When Winnie arrives in Lebanon, she faces an unexpected reality: not working what she imagined she would; staying in a place with other women like her and being discriminated because of the colour of her skin. This visual presents her in the moment of arrival, looking briefly at her near future from the plane window.
Now in the first part of this blog, I explained to you my reasons for leaving Kenya. Now, I will talk about my journey from Kenya to Lebanon, my experience when I arrived. I will let you walk with me to unravel the new discoveries that I had to accept since I wasn’t give the chance to choose, but rather I had to resign myself to fate. This story will explain my first encounter with my Lebanese employers.
The flight from Kenya took 9 hours with a stop-over at Addis Ababa in Ethiopia. I was sad and nervous all the way. We landed at Rafiq Hariri international airport at six in the morning. With a new day ahead, I knew was to stop crying and embrace a new life. Upon arrval, I was led to a waiting area, and found that I was not alone. I found three Kenyan girls who quickly saw that I was soaked in tears and approached me speaking in Swahili. “Wewe ni Mkenya?” One of them asked…asking if I was Kenyan I quickly nodded. They introduced themselves and before I knew it I felt at home. Two of them had come as first timers like me, while one was coming from vacation after three years of service. Each of us explained what we came for. The lady who had already worked in Lebanon told us not to have our hopes high, but be ready to accept what would come in the name of a job. She too had come expecting to be a receptionist, but ended up to being a house girl. On hearing that, my hopes of working as a patient attendant faded to what I would discover shortly. However, I was happy I was not alone.
Waiting in that airport, I saw many other nationalities. There were women from Bangladesh, Nepal, Ethiopia, Philippines, Benin and Madagascar and more. All were seeking work. On seeing that I knew that at least every part of the world has its own problems and this motivated me to rise and embrace my new reality. With the girls we shared our anxieties, pains and struggles and grew in the will to overcome hardships.
One after the other, the staff called out their names and they left. I also learnt of girls coming all the way to Lebanon to work only to be neglected at the airport for three days or a week without anybody showing up to claim them and how they starved. A chill ran down my body on such a discovery from the girl and I kept praying my employer would come. Seven hours passed before they called my name and with sigh of relief I left to meet my new employer.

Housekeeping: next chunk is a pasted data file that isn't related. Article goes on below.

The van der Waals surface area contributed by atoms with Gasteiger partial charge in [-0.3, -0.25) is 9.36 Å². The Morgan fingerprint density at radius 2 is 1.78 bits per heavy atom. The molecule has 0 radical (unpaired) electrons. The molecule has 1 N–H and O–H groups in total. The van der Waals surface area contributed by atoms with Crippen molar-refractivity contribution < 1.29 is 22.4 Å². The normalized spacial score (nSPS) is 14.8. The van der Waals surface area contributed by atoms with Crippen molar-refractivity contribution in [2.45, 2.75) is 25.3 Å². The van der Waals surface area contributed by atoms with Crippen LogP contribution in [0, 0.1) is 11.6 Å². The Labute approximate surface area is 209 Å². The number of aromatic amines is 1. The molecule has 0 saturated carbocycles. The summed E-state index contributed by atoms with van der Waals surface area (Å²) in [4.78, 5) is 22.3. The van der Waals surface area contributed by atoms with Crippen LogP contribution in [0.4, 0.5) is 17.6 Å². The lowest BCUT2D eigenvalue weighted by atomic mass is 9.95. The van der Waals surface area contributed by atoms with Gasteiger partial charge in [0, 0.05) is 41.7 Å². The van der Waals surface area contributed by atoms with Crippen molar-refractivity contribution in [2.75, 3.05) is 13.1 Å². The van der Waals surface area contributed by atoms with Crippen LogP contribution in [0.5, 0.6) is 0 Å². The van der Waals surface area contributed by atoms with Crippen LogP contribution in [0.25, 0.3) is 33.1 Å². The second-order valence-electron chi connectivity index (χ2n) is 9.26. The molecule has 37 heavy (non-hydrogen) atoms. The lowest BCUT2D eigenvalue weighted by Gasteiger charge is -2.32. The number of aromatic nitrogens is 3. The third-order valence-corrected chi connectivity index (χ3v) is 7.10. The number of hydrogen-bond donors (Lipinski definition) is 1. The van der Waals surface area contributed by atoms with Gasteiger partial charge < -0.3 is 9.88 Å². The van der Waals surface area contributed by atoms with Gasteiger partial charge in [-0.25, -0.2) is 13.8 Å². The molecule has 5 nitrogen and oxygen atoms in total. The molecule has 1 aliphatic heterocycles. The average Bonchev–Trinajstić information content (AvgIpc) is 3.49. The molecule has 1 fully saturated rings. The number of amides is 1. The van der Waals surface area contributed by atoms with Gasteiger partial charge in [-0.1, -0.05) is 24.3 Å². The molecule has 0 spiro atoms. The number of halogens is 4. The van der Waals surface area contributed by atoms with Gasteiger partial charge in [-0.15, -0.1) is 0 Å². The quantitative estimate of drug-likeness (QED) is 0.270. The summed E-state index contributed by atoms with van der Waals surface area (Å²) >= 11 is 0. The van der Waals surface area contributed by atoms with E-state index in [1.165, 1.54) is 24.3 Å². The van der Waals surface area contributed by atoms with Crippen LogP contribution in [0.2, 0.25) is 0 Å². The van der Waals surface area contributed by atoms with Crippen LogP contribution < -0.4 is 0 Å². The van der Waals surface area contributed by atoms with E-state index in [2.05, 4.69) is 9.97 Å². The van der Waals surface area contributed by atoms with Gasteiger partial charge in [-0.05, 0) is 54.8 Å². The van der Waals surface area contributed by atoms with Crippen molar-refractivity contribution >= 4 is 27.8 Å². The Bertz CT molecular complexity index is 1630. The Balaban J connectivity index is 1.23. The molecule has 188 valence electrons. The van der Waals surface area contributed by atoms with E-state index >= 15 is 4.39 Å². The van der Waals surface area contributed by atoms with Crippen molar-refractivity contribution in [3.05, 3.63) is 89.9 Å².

I was met by a woman in her late fifties. She smiled at me and led me to her car. Whilst in the car she introduced herself to me and asked me a few questions, then gave me some snacks that I never ate since I had lost my appetite. She told me she was my employer and would explain everything at her house. Within no time were there are welcomed by a Philippine lady in her forties. I refreshed and was offered a meal upon which she requested to talk to me for a while. The talk was nice though fear engulfed me I contained myself. She told me that I was not going to work for her but her mother. I remembered what I had been told and I took a sigh, the job was different. Apparently the mother was very old and needed someone to help her. The conversation pertaining work ended there but was to be picked by her brother to Tripoli. She told me I was needed at the office for some formalities for the next three days upon which will be ready for work. I was to be picked after the days had ended.
The brother came and I could judge that he was nice. He struggled to make me understand what he was saying to me in the car so we did not talk much but I felt safe with him because I saw a father figure in him. Beirut to Tripoli took approximately 45 minutes. The office was just a 10 minute drive within Tripoli. I arrived and was led inside and registered at the office. Then I was led to a room where I found around 15 to 20 girls.
We slept on thin mattresses that we spread on the floor. The next morning, we woke up and I could see that we were only African girls around. That day was all calm since we were told to relax after the travel. The second day we were spread in groups to clean the office premises, toilets and the room we shared. During the same day came the directive that we had to undo our hair, for those who had it plaited after which we had to shower. Everyone of us was then supposed to wash the hair with water provided in the buckets. I took the initiative to take shower. I did so. I had just finished bathing when I felt a burning sensation all over my face. I kept to myself for a while before disclosing it to a few Kenyans there, who unfortunately felt that too. We kept wondering and suffering not knowing what was the reason for that until one Ethiopian who had a problem with her employer reported and told us that the water had been treated with pesticide to kill possible bed bugs that they believed African girls carry in their hair because they believed that we rarely take showers.
I was left heartbroken at how we were viewed in the eyes of our employers. That night I barely slept because it was so uncomfortable. The third day came, but no smiles but worry of what would come after that. I was picked at one ready for work but was I really ready?
This was how my journey had unfolded. In different part of the world discrimination for blacks wrapped within myths and misconceptions end up hurting us the most. In all this, the African child will always try to come out strong even when it is hard. Millions upon millions strive to start life a new in those areas and I sure was one of them.
A shorted version of this series was published in OpenDemocracy 28-08-2020 titled “My Name is Winnie, I survived Lebanon’s Kefala System.“